Obstructionists backed by drug lobby funds. USA Today: "Lawmakers who count pharmaceutical companies among their biggest contributors lead the opposition to a health care proposal that would cut costs by allowing generic drugs to compete sooner with pricey biotechnology drugs, campaign-finance records show. Sen. Orrin Hatch, R-Utah, has helped lead Senate efforts to give drug companies 12 years of exclusive rights to sell biotech drugs, rather than seven as proposed by President Obama. Hatch has received nearly $1.3 million from the employees and political action committees of drug and health products companies since 1989, making the industry his largest contributor ... In the House, Rep. Anna Eshoo, D-Calif., whose district is home to dozens of biotech companies, is sponsoring a similar measure. Drug company employees and political action committees have donated $645,000 since 1992 to Eshoo — second only to the computer and Internet industry."

AP questions how glitzy "Cadillac" plans really are: "Senators scrambling to pay for a $1 trillion health care overhaul are leaning toward taxing health insurance companies on policies costing more than $25,000 a year - about twice the value of the average employer-provided family plan. But some insurance experts say the reason certain plans are so expensive isn't that they're providing lavish benefits like full-body diagnostic scans and tummy tucks. Instead, the super-high premiums are likely being charged to older, sicker people, either as individuals buying their own coverage, or working for a small employer ... It's unclear if such a narrowly targeted tax could have much of an impact on health care costs overall. It is a fact that a small number of patients account for most costs. Government statistics show that about 20 percent of people - often those with chronic conditions such as diabetes and heart disease - account for 80 percent of medical costs. But the proposed tax doesn't appear to affect the way care is delivered to the costliest patients."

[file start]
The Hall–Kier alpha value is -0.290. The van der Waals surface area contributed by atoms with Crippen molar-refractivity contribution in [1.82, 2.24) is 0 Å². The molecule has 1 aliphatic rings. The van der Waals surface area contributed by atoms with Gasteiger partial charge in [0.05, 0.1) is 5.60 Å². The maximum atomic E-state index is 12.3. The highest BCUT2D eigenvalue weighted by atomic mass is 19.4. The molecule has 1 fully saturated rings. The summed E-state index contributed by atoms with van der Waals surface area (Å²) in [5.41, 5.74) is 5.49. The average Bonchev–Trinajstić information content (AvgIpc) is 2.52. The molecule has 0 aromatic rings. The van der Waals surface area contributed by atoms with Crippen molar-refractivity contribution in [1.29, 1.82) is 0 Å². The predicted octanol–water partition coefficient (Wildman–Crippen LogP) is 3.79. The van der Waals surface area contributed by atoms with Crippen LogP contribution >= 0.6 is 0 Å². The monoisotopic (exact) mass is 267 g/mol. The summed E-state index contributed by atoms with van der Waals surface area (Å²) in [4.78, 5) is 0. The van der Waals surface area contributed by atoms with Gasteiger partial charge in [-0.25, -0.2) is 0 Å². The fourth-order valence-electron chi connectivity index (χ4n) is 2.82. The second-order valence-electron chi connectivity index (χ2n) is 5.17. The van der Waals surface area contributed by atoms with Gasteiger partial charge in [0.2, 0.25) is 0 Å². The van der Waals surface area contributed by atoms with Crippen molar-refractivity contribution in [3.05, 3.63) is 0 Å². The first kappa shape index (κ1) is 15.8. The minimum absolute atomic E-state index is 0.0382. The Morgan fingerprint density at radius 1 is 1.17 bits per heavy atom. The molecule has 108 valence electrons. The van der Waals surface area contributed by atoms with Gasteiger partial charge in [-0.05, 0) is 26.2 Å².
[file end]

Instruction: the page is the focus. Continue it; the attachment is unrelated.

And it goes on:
Say on Pay Passes House Cmte